In terms of the exterior styling, the hard-edged, me-too design of the previous generation Terrain, which mirrored its sibling the Chevy Equinox, has a distinctive design that seem to be taken directly from the Japanese. In fact, the curved rear side windows of the Terrain borrow styling cues from Nissan’s midsize Murano. Imitation is the best form of flattery.
Moreover, for those seeking aid with parking, the top of the line Terrain Denali trim, which includes such features as an automatic parallel and perpendicular parking assist system. This high-end trim also is powered by the powerful, four-cylinder engine.
Furthermore, the Denali included such comfort touches as front ventilated and rear heated seats, as well as a heated steering wheel.
Lastly, the Denali can be accessorized with driving assist aids, ranging from a radar-activated cruise control system to a lane keep assist system to a pedestrian braking system.
Overall, the Terrain offered literally every feature and powertrain option one can think of in this segment.
But: A mainstream five-passenger, compact crossover ‘driving’ over the $40,000 mark is unacceptable. At this price point, the Terrain Denalli competes with Cadillac’s all-new XT4 crossover. At most, this vehicle should top off at $35,000. Industry analysts realize the pricing of all vehicles are climbing, as a result of consumers’ desire for the latest driver safety aids and other high-tech features. Prices of many today’s vehicles are surreal.
Another gripe is that the front center armrest, with its super deep covered storage area, is positioned too high. GM’s design team forgot to take into consideration those drivers who are height-challenged. Also, why isn’t an oversized sunroof standard on the Terrain Denali? By making the skyroof standard, this could help in the digestion of the $40,000 plus price tag.
Lastly, the safety alert system, which in theory should remind the driver to look for occupants in the rear seat, before exiting, doesn’t always gain the attention of the driver. It doesn’t take long to realize that the current system can be easily disregarded.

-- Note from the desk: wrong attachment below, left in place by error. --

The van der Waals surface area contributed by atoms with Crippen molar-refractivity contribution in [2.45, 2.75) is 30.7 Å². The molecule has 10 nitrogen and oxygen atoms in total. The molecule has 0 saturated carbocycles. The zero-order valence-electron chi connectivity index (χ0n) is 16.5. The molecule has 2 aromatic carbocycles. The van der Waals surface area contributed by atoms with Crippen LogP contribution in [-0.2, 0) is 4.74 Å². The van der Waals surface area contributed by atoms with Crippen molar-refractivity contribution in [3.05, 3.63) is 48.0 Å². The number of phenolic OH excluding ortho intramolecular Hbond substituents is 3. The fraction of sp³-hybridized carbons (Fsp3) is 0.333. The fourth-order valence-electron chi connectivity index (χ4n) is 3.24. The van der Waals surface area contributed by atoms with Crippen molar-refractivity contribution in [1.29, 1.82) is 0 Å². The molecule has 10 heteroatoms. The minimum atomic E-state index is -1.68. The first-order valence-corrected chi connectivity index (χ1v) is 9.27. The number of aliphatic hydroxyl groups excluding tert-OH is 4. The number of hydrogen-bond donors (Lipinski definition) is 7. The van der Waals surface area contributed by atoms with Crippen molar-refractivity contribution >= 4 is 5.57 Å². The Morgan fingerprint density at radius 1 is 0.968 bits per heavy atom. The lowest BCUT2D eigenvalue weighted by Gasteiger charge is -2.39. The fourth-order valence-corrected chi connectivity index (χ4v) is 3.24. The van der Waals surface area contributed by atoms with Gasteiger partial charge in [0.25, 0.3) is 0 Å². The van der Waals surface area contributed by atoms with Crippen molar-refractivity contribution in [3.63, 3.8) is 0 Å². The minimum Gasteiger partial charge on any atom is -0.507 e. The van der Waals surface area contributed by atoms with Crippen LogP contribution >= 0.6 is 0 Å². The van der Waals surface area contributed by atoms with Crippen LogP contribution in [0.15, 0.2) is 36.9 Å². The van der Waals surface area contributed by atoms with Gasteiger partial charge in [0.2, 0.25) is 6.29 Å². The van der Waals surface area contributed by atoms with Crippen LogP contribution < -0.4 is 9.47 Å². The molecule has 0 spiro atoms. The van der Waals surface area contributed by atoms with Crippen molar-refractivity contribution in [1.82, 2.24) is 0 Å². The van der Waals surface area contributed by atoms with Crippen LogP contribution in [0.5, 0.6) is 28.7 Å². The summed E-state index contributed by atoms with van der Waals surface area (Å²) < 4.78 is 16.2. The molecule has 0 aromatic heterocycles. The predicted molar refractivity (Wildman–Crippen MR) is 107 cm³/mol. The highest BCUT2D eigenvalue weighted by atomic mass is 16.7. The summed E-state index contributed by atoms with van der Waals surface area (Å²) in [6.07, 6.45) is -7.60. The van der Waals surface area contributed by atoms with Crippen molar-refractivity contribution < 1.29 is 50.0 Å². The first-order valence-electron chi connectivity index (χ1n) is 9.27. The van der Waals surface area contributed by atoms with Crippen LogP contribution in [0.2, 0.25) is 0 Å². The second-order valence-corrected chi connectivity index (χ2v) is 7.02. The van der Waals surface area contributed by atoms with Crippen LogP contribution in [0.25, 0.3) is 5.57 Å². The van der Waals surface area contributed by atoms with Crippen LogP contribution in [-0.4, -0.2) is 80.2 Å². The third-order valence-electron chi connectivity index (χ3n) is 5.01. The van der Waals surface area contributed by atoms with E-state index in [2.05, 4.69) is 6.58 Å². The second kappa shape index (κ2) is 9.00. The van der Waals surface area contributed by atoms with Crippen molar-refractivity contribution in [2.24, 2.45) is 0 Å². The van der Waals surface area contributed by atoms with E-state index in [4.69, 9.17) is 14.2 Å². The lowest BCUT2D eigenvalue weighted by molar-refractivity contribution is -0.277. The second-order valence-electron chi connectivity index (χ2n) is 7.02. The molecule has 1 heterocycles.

Verdict: The GMC Terrain has become the second best-selling vehicle in the line-up. Unlike the previous generation Terrain, this time around the vehicle distinguishes itself from its sibling — the Equinox — offering an upscale trim, more high-tech features and a diesel option.
Thus, all of the aforementioned factors we noted make this stylish vehicle, the priciest in the segment, when optioned out. Buyers seeking a Terrain should take note of all of the trims and make sure, before making an investment one has explored all of their options, as well as examined the competitors in both the compact and mainstream segments.
Because of the pricing, buyers might want to examine the luxury crossover segment too. From time to time, buyers can also run across some sweet deals being offered on the Terrain. I came across a deal on a new 2018 SLE model that was being discounted by the dealer $11,000. It was an odd trim that included a light color interior with an oversize sunroof.
Yet, while the vehicle lacked a satellite radio and a navigation system, the owner was able to connect a smartphone to the infotainment system to compensate for those features. It is noted that GM offers a subscription-based OnStar service which replaces the navigation system with a downloadable turn-by-turn system.
Competition: Chevy Equinox; Ford Escape; Honda CR-V; Hyundai Tuscon; Kia Sportage; Mazda CX-5, Subaru Forester; Toyota RAV4 and VW Tiguan
Jeff Fortson is the host of SiriusXM Channel 141 “Auto Trends with JeffCars.com.” It is a weekly multicultural automotive show, which includes in-depth conversations with today’s influencers and pioneers. For more information about the show and a new-vehicle pricing guide, cruise over to JeffCars.com. Follow him on Twitter/JeffCars.